Welcome back! I hope that everyone had a relaxing winter break and is rejuvenated for another great spring semester. Today, I want to touch on one of the more controversial issues of university policy that Student Government has been involved with recently: the university smoking policy. I’d like to take this column to clarify where the current policy stands post-Jan. 1 and to discuss Pooja’s and my stance on the issue.
On Dec. 21, an official communication was sent out to the campus community helping to explain the current nature of the smoking policy. As of Jan. 1, smokers are restricted from smoking in several smoke-free zones: The Cut, Hamerschlag Mall, tennis courts, Cyert Center, and areas around athletic fields. For the time being, campus police are instructed to warn students who are violating this policy. In addition, smoking is not permitted within 20 feet of any building entrance or air intake as per the university’s previous policy.
While designated smoking areas outside of these areas have not yet been officially decided by a group of students and faculty/staff, smokers are asked to abide by the previous rules, but can smoke in any other location on campus — although those locations are now more limited.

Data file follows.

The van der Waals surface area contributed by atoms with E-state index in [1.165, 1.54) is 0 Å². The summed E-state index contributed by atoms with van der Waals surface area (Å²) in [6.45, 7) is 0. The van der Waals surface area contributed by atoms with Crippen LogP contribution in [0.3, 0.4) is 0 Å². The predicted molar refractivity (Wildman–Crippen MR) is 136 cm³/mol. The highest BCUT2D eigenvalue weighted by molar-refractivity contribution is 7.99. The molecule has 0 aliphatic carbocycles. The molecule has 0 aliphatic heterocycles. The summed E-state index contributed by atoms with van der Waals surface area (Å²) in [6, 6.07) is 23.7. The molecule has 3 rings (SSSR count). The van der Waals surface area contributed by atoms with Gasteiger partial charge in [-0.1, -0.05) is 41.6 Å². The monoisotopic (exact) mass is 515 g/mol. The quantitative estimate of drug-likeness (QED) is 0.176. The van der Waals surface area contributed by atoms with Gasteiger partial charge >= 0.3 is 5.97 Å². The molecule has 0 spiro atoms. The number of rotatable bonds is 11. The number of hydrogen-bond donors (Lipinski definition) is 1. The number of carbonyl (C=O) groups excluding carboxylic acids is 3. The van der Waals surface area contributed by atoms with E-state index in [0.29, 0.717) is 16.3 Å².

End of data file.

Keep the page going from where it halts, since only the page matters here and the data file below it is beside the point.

Since Anita Barkin, the director of Health Services and chair of Healthy Campus 2010, introduced the new smoking policy, I’ll admit that I have been generally in favor of it. I recognize that Healthy Campus 2010 is trying to look out for the well-being of the campus community, and that the new policy is in accord with the university’s overall stance about the importance of wellness.
That being said, I must say that I am disappointed with the current “we’re trying to remove smoking containers so that you cannot smoke on most of campus, but we haven’t outlined the designated areas where you can smoke” temporary policy. It doesn’t make sense why the committee doesn’t take the next semester to thoughtfully plan out where the designated smoking areas should be and then allow for the new smoking policy to take effect in full in September.
The current “limbo” period is nothing more than confusing and will only make enforcing the policy later that much harder. Will what one day was a warning card be a monetary fine the next day? I suggest that Healthy Campus 2010 use the remainder of this semester to plan a comprehensive publicity campaign so that when students return in September, they’ll be aware of the change in policy — and that means more than a few official communication e-mails.